Child malnutrition expected to quadruple in Southern Madagascar
At least half a million children under five in drought-afflicted southern Madagascar are on the verge of acute malnourishment, two UN agencies warned on Monday.
The number of acutely malnourished children is likely to "increase fourfold" since the previous assessment conducted last October, including 110,000 in severe condition whose growth and development will suffer "irreversible damage", the UN Children's Fund (UNICEF) and the UN World Food Programme (WFP) said in a joint statement.
Four consecutive years of drought have wiped out harvests and cut off access to food.
More than 1.14 million people are food insecure in southern Madagascar and the number of people categorized as surviving in phase 5 'catastrophic' conditions, risks doubling to 28,000 by October, the agencies said.
And with the lean season – the time of year when food stocks run low – around the corner, the crisis is forecasted to "drastically worsen".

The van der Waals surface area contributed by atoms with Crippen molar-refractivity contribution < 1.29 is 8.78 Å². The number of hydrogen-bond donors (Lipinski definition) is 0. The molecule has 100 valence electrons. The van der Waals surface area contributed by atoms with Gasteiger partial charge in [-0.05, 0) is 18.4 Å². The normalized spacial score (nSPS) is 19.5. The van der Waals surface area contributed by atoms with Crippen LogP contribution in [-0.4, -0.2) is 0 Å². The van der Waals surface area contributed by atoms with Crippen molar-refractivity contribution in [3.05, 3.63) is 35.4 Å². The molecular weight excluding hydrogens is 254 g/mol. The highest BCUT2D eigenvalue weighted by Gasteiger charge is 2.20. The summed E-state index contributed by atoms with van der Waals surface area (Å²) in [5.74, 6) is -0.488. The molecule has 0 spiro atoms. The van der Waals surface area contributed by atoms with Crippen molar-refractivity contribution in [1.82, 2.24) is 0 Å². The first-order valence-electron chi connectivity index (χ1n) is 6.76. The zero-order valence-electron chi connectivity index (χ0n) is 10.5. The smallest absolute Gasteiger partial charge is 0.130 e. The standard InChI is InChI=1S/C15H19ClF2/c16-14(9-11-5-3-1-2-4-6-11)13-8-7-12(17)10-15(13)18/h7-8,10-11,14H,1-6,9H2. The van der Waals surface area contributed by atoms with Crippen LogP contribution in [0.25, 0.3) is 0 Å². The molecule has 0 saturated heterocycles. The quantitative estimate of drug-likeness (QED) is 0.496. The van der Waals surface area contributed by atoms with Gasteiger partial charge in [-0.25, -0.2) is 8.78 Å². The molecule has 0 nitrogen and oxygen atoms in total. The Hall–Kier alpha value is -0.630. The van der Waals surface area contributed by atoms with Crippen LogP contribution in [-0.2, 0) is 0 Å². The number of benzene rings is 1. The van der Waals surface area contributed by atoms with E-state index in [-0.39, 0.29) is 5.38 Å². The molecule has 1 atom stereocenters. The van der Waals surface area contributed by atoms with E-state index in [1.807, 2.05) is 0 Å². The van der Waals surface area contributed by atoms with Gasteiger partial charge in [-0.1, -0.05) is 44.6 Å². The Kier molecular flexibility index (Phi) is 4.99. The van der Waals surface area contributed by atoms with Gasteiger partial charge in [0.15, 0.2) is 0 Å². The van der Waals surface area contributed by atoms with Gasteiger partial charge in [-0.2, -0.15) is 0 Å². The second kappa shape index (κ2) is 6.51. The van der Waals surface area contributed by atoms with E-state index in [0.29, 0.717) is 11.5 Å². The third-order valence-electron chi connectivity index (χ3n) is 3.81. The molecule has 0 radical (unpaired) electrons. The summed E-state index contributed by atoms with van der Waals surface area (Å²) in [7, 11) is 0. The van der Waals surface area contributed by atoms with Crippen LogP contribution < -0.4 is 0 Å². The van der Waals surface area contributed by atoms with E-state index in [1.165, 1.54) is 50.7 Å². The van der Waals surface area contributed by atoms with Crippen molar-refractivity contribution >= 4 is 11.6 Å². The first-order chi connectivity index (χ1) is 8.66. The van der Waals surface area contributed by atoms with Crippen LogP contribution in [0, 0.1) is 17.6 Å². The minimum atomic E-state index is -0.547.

''We need to double our efforts to curb this catastrophic rise in hunger, but we cannot do it without significant funding resources and buy-in from partners", underscored Mr Ouedraogo.
'Urgent need' to invest
With global acute malnutrition rates touching an alarming 27 per cent in the worst-affected Ambovombe-Androy district in the far south, urgent steps are needed to prevent further deterioration.
This crisis has been exacerbated by poor health and sanitation facilities as well as a lack of safe water.
Continuous price increases of basic foods topped with marked decreases in markets serve to threaten the health and well-being of young and old alike.
In addition to the danger of food insecurity, ongoing COVID-19 restrictions are posing additional challenges by limiting people's access to food, markets and jobs.
Since last year, WFP and UNICEF have been working closely with the Malagasy Government and partners to address severe hunger in the south.
But as the crisis deepens, actions must be intensified.
While UN agencies are strengthening their emergency nutrition response in the south, there is a need for an integrated response tackling all drivers of malnutrition.
Treatment must go hand in hand with robust prevention on multiple sectors and response in collaboration with all partners and national authorities, the UN agencies said.
"By providing families with access to safe water and treating malnourished children with therapeutic food, lives can be saved", said Mr Saint-Lot, adding "but we have to act now".
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